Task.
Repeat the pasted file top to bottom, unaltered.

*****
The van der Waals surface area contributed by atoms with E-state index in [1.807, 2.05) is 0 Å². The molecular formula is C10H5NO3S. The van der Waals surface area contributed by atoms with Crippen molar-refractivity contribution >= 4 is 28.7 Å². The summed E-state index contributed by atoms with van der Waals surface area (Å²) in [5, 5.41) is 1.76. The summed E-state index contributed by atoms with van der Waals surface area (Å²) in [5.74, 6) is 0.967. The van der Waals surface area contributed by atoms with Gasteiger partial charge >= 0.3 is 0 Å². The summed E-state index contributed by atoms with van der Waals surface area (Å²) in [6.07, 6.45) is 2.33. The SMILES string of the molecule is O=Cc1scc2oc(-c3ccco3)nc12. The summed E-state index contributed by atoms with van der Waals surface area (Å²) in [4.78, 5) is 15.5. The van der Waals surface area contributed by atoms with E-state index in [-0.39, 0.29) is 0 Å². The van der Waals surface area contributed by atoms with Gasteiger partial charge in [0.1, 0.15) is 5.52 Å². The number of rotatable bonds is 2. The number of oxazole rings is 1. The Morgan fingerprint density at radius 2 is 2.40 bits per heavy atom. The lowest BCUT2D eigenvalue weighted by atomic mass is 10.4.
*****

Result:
The van der Waals surface area contributed by atoms with E-state index in [1.807, 2.05) is 0 Å². The molecular formula is C10H5NO3S. The van der Waals surface area contributed by atoms with Crippen molar-refractivity contribution >= 4 is 28.7 Å². The summed E-state index contributed by atoms with van der Waals surface area (Å²) in [5, 5.41) is 1.76. The summed E-state index contributed by atoms with van der Waals surface area (Å²) in [5.74, 6) is 0.967. The van der Waals surface area contributed by atoms with Gasteiger partial charge >= 0.3 is 0 Å². The summed E-state index contributed by atoms with van der Waals surface area (Å²) in [6.07, 6.45) is 2.33. The SMILES string of the molecule is O=Cc1scc2oc(-c3ccco3)nc12. The summed E-state index contributed by atoms with van der Waals surface area (Å²) in [4.78, 5) is 15.5. The van der Waals surface area contributed by atoms with E-state index in [-0.39, 0.29) is 0 Å². The van der Waals surface area contributed by atoms with Gasteiger partial charge in [0.1, 0.15) is 5.52 Å². The number of rotatable bonds is 2. The number of oxazole rings is 1. The Morgan fingerprint density at radius 2 is 2.40 bits per heavy atom. The lowest BCUT2D eigenvalue weighted by atomic mass is 10.4.